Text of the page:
Avoiding Liability Bulletin
I recently received information of the passing of a dear colleague and friend with whom I taught years and years ago in a nursing educational program at an eastern university. She was quite a personality: feisty, extremely bright, fun-loving and caring, not only of friends and family, but students and patients alike.
We team taught in this nursing educational program and it was really an exciting and wonderful experience for me. A.D. helped me develop my style of teaching and was always ready to provide more challenges and adventures for me as I developed as a faculty member.
Unfortunately, A.D’s health did not keep up with her energetic love of life. After she returned to the country of her birth and initial licensure as a nurse, she was diagnosed with a rare neurologic disease and slowly, but surely, deteriorated.
The last years of her life were in a nursing home, taken care of by individuals who may have tried to provide good care to her, but from A.D.’s perspective, the care was far from “good.” I was appalled at some of the stories she e-mailed me about her nursing care. Minimal things, such as a bath, were a “joke,” in her words. Other care was minimal or forgotten. Her small requests for help with this or that, or for a medication, went unheeded. Since I was not with her, nor could visit her, there was little I could do to change those conditions.
I am sharing this with you because I want to emphasize to those of you who work in long term care-or in any setting, really– that the individuals to whom you provide care are human beings. They also most often come to the facility with a life once lived in a much fuller, healthier, and happier way.
As you know, legally providing poor nursing care can be problematic and if an injury or death is alleged to be due to your poor nursing care, such as decubiti, a fall, or the neglect of voiced needs, you may be held responsible for that conduct. Likewise, a failure to heed a resident’s need for pain medication is negligent if the patient suffers injury or death and that is alleged by the patient’s family in a lawsuit.
In one such lawsuit1 an RN failed to fully tell the patient’s physician of the nature and severity of the patient’s abdominal pain that was due to an undiagnosed infection and intestinal necrosis. The patient died, the family filed a wrongful death suit, and the jury verdict in favor of the family was affirmed on appeal.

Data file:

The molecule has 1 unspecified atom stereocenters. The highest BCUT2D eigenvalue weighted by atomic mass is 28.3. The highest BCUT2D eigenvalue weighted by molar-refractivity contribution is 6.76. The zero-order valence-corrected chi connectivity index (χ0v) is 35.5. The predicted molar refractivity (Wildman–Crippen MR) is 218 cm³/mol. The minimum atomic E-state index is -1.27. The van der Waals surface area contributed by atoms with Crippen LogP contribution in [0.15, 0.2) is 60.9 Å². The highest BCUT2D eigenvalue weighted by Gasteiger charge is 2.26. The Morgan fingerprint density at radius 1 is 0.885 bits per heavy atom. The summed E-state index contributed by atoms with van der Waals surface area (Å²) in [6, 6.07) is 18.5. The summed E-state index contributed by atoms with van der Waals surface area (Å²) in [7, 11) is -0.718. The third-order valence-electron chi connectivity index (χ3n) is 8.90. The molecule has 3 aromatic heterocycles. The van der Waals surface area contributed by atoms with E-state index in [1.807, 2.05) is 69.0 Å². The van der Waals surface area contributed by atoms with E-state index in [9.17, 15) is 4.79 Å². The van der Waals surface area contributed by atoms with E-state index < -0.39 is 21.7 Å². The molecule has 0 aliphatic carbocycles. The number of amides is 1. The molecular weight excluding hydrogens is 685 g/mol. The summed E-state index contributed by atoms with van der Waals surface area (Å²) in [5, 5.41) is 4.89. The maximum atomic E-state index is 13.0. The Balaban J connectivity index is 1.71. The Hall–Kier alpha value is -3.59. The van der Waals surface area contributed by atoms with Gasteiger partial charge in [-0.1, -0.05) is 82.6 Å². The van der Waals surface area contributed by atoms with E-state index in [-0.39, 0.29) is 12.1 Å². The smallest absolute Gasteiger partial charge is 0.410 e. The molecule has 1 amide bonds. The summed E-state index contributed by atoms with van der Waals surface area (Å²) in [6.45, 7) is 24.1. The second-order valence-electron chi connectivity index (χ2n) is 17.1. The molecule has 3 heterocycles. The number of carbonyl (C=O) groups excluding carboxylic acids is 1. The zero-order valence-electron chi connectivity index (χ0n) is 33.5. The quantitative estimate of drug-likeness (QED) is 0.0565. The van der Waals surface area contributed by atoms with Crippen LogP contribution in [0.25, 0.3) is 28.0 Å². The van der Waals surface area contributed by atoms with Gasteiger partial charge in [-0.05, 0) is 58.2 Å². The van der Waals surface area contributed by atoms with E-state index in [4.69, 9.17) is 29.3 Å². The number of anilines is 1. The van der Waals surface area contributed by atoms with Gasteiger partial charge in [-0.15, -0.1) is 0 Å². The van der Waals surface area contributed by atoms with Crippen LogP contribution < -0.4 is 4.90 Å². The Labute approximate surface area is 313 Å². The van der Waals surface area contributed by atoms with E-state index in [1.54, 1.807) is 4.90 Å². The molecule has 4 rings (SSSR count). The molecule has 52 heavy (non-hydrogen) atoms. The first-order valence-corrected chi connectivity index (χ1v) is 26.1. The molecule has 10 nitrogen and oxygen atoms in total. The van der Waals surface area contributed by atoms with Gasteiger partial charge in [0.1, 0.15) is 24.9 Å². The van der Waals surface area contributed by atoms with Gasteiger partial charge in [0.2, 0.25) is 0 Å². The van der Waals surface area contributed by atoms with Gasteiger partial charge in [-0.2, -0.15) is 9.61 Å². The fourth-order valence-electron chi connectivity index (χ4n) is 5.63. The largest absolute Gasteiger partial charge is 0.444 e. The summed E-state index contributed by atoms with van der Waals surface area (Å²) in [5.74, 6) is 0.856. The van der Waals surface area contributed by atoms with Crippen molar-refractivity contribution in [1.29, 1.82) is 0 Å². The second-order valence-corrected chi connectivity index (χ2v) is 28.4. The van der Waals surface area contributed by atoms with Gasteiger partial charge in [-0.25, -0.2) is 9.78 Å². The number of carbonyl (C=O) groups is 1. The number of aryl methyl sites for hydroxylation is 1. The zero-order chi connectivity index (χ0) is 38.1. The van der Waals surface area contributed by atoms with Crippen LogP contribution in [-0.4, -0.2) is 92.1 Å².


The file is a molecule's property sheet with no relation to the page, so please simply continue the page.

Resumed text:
In another case2, an RN didn’t follow the plan of care established for the administration of a dying patient’s narcotic medication, including not administering adequate amounts of the liquid narcotic ordered for the patient. The patient’s increased pain and suffering was included in the allegations of professional negligence in the suit against the RN (named as a defendant in the suit) and the facility that employed here. The verdict against facility and RN was upheld on appeal.
I am hopeful that something can be gained by A.D.’s death, if nothing else than reminding you to continue to be respectful to every client with whom you provide nursing care. I think she would be somewhat pleased that her passing helped you to continue that approach with patients, teacher that she was.
A.D., like all patients who suffer from one ailment or another, did not deserve this ending to her life. Providing excellent nursing care to all, with “..compassion and respect for the inherent dignity, worth and uniqueness of each individual”3 is a challenge you must not ignore.
1. Mobile Infirmary Association v. Tyler, 981 So. 2d 1077 (2007).
2. American Nurses Association (2001). Code of Ethics For Nurses With Interpretive Statements. Silver Spring, MD: Nurses Books.org, Provision 1.
3. Tolliver v. VNA, Midlands, No. 5-08-357 (Supreme Court of Nebraska 2009).
*Not her real initials.
THIS BULLETIN IS FOR EDUCATIONAL PURPOSES ONLY AND IS NOT TO BE TAKEN AS SPECIFIC LEGAL OR ANY OTHER ADVICE BY THE READER. IF LEGAL OR OTHER ADVICE IS NEEDED, THE READER IS ENCOURAGED TO SEEK SUCH ADVICE FROM A COMPETENT PROFESSIONAL.